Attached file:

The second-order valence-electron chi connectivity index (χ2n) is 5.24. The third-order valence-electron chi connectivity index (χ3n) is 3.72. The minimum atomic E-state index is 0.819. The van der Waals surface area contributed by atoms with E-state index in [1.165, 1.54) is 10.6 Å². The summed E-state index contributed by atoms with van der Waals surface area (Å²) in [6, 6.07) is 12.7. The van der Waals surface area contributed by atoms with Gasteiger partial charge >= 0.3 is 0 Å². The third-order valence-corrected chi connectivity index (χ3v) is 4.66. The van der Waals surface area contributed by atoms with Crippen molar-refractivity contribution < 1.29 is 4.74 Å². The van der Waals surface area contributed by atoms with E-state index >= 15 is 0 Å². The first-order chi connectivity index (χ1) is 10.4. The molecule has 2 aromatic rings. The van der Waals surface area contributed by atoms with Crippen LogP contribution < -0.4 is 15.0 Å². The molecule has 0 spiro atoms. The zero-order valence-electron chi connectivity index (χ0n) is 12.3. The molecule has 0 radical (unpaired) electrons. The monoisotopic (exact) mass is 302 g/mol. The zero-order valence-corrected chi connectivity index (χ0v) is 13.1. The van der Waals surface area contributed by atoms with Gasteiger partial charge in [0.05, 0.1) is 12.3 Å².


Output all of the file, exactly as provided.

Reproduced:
The second-order valence-electron chi connectivity index (χ2n) is 5.24. The third-order valence-electron chi connectivity index (χ3n) is 3.72. The minimum atomic E-state index is 0.819. The van der Waals surface area contributed by atoms with E-state index in [1.165, 1.54) is 10.6 Å². The summed E-state index contributed by atoms with van der Waals surface area (Å²) in [6, 6.07) is 12.7. The van der Waals surface area contributed by atoms with Gasteiger partial charge >= 0.3 is 0 Å². The third-order valence-corrected chi connectivity index (χ3v) is 4.66. The van der Waals surface area contributed by atoms with Crippen molar-refractivity contribution < 1.29 is 4.74 Å². The van der Waals surface area contributed by atoms with E-state index >= 15 is 0 Å². The first-order chi connectivity index (χ1) is 10.4. The molecule has 2 aromatic rings. The van der Waals surface area contributed by atoms with Crippen LogP contribution < -0.4 is 15.0 Å². The molecule has 0 spiro atoms. The zero-order valence-electron chi connectivity index (χ0n) is 12.3. The molecule has 0 radical (unpaired) electrons. The monoisotopic (exact) mass is 302 g/mol. The zero-order valence-corrected chi connectivity index (χ0v) is 13.1. The van der Waals surface area contributed by atoms with Gasteiger partial charge in [0.05, 0.1) is 12.3 Å².